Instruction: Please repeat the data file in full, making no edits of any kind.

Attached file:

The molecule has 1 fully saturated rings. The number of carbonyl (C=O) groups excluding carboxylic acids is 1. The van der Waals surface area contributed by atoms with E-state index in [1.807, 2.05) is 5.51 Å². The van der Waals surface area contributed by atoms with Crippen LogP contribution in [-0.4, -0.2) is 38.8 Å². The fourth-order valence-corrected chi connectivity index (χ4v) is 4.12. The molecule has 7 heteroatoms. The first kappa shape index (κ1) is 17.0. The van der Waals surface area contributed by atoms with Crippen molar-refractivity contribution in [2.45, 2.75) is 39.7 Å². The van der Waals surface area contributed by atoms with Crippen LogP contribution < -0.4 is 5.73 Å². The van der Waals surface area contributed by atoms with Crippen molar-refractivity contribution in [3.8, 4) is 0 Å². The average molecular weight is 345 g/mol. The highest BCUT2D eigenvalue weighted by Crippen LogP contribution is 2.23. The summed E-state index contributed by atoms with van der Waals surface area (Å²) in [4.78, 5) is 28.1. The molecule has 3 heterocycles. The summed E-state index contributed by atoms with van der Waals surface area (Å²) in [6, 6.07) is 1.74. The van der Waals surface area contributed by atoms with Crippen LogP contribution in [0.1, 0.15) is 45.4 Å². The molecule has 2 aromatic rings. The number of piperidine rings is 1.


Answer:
The molecule has 1 fully saturated rings. The number of carbonyl (C=O) groups excluding carboxylic acids is 1. The van der Waals surface area contributed by atoms with E-state index in [1.807, 2.05) is 5.51 Å². The van der Waals surface area contributed by atoms with Crippen LogP contribution in [-0.4, -0.2) is 38.8 Å². The fourth-order valence-corrected chi connectivity index (χ4v) is 4.12. The molecule has 7 heteroatoms. The first kappa shape index (κ1) is 17.0. The van der Waals surface area contributed by atoms with Crippen molar-refractivity contribution in [2.45, 2.75) is 39.7 Å². The van der Waals surface area contributed by atoms with Crippen LogP contribution < -0.4 is 5.73 Å². The van der Waals surface area contributed by atoms with Crippen molar-refractivity contribution in [3.8, 4) is 0 Å². The average molecular weight is 345 g/mol. The highest BCUT2D eigenvalue weighted by Crippen LogP contribution is 2.23. The summed E-state index contributed by atoms with van der Waals surface area (Å²) in [4.78, 5) is 28.1. The molecule has 3 heterocycles. The summed E-state index contributed by atoms with van der Waals surface area (Å²) in [6, 6.07) is 1.74. The van der Waals surface area contributed by atoms with Crippen LogP contribution in [0.1, 0.15) is 45.4 Å². The molecule has 2 aromatic rings. The number of piperidine rings is 1.